Research Design Presentation


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A presentation prpared for a Research Design module as part of a 3+1 Ph.D studentship at Cardiff University for the "+1" MSc. Social Science Research Methods (Business Track) course.

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Research Design Presentation

  1. 1. Gavin D. J Harper
  2. 2. <ul><li>The Social, Economic & Political Impacts of Alternative Vehicles & Fuels. </li></ul><ul><ul><li>Ph.D. Focus </li></ul></ul><ul><ul><ul><li>Porterian Clustering In Organisations Delivering Components for Hydrogen & Fuel Cell Vehicles </li></ul></ul></ul><ul><ul><li>MSc. Focus </li></ul></ul><ul><ul><ul><li>What Can The UK Learn From the Californian Fuel Cell Cluster. </li></ul></ul></ul>
  3. 3. <ul><li>Critical realist ontology underpins my research. </li></ul><ul><li>The notion of hidden structure at a deep level underpins many of the ideas encapsulated in cluster theory. </li></ul><ul><li>There is a belief that clusters result in emergent properties of increased productivity and stimulation of innovation. </li></ul><ul><li>However, I embrace criticism of Porter’s model of clustering, and also consider weak constructionist view. </li></ul>
  4. 4. <ul><li>The fuel cell industry is relatively immature. </li></ul><ul><li>There is not a wealth of literature on the structure and characteristics of the fuel cell industry. </li></ul><ul><li>Cluster theory is a well-understood approach applied successfully to understand high-technology industries. </li></ul><ul><li>The techniques I will apply in my research will attempt to understand the fuel cell industry in the context of cluster theory using approaches which borrow from industrial and economic geography. </li></ul>
  5. 5. <ul><li>Cluster policy is influenced by a range of stakeholders. </li></ul><ul><li>It is important to capture the views of these stakeholders to ensure that a full picture of the situation is encapsulated within the study. </li></ul><ul><li>Cluster policy exists at the juncture of policies surrounding regional development; technology and innovation encouragement and industrial policy. </li></ul>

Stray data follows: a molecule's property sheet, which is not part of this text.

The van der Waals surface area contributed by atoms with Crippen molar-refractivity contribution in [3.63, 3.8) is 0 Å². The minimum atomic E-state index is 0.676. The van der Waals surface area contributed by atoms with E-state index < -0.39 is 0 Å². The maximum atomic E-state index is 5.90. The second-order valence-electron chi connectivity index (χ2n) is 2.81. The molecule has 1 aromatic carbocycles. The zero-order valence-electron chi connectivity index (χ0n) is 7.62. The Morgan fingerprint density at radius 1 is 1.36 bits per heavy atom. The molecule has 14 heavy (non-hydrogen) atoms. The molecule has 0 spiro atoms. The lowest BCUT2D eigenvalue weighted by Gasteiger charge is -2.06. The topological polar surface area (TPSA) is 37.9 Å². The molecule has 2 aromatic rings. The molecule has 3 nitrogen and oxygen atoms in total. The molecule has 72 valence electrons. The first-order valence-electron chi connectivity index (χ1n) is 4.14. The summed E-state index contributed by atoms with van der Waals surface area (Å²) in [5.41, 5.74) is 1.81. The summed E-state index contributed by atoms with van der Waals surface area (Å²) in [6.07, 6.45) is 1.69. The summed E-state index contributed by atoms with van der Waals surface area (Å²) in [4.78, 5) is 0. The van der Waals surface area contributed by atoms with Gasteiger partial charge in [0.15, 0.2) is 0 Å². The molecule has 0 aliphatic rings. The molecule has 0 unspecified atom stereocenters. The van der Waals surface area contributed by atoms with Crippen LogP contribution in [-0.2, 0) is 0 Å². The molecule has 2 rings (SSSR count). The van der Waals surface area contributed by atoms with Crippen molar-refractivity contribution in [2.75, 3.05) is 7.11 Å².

6. 6. <ul><li>Within the MSc. Thesis Timeline </li></ul><ul><ul><li>Hydrogen Valley Initiative </li></ul></ul><ul><ul><li>Birmingham Conference </li></ul></ul><ul><ul><li>Long Beach, California (DAMN) </li></ul></ul><ul><li>Within the Ph.D Thesis Timeline </li></ul><ul><ul><li>Vancouver, Canada – Ballard Fuel Cell Cluster </li></ul></ul><ul><ul><li>Iceland, Plans to be Hydrogen Economy by 2050 </li></ul></ul>
  7. 7. <ul><li>PURE Energy Centre, Shetland </li></ul><ul><li>Birmingham University Fuel Cells Group </li></ul><ul><li>Fuel Cell Store, U.S. </li></ul>
  8. 8. <ul><li>To some degree, time constraints are dictating the way that the MSc. Portion of my research is structure – seizing upon the opportunities that are available to me for data collection. </li></ul><ul><li>This limits the study to the collection of data in the UK, and in California during a two week visit in May. </li></ul><ul><li>The Ph.D portion of my research aims to be global in scope, capturing the major players in the Fuel Cell industry. </li></ul>
  9. 9. <ul><li>Dealing With Innovation, Information May Be Cutting-Edge & Commercially Sensitive </li></ul><ul><li>Companies may have commercial interests that they do not want disclosed. </li></ul><ul><li>Anonymity will be offered to all participants, however, in a small industry, where the ‘industry’ is the focus rather than the processes occurring, anonymity may be undesirable and hard to achieve. </li></ul><ul><li>This may result in a greater degree of comments and data being tacit or ‘off the record’. </li></ul>
  10. 10. <ul><li>Less Data Access Issues </li></ul><ul><li>University Information Perceived To Be ‘Easier’ To Collect </li></ul><ul><li>Existing Academic Contacts Could Smooth The Path To ‘Data Collection’ </li></ul>
  11. 11. <ul><li>Qualitative Data gleaned from structured interviews. </li></ul><ul><li>A common format allows meaningful comparison to be made between different locations, however there is sufficient flexibility within this format to gather additional ‘rich data’. </li></ul><ul><li>Qualitative methods suit exploratory nature of research. </li></ul>
  12. 13. <ul><li>Interviews with partners both from university and spin out firm. </li></ul><ul><ul><li>There may be differences of opinion in where firm is located. </li></ul></ul><ul><ul><li>Issues of power and control. </li></ul></ul><ul><li>Initial interviews may follow up with questionnaire to harvest ‘quantitative’ data to support arguments. </li></ul><ul><li>Interviews will create the opportunity to form ideas more thoroughly and gain appreciation of the environment in which clusters operate. </li></ul>
  13. 14. <ul><li>Ensuring Validity With Qualitative Methods </li></ul><ul><ul><li>To ensure the robustness of my research, rich description is required. </li></ul></ul><ul><ul><li>Triangulation of methods may be employed later in the study, with some quantitative data supporting qualitative findings. </li></ul></ul><ul><ul><li>Knowledge will be ‘transferable’ to some degree, in that this is another study of a high-tech industry using the clustering approach, which has successfully been applied before. </li></ul></ul>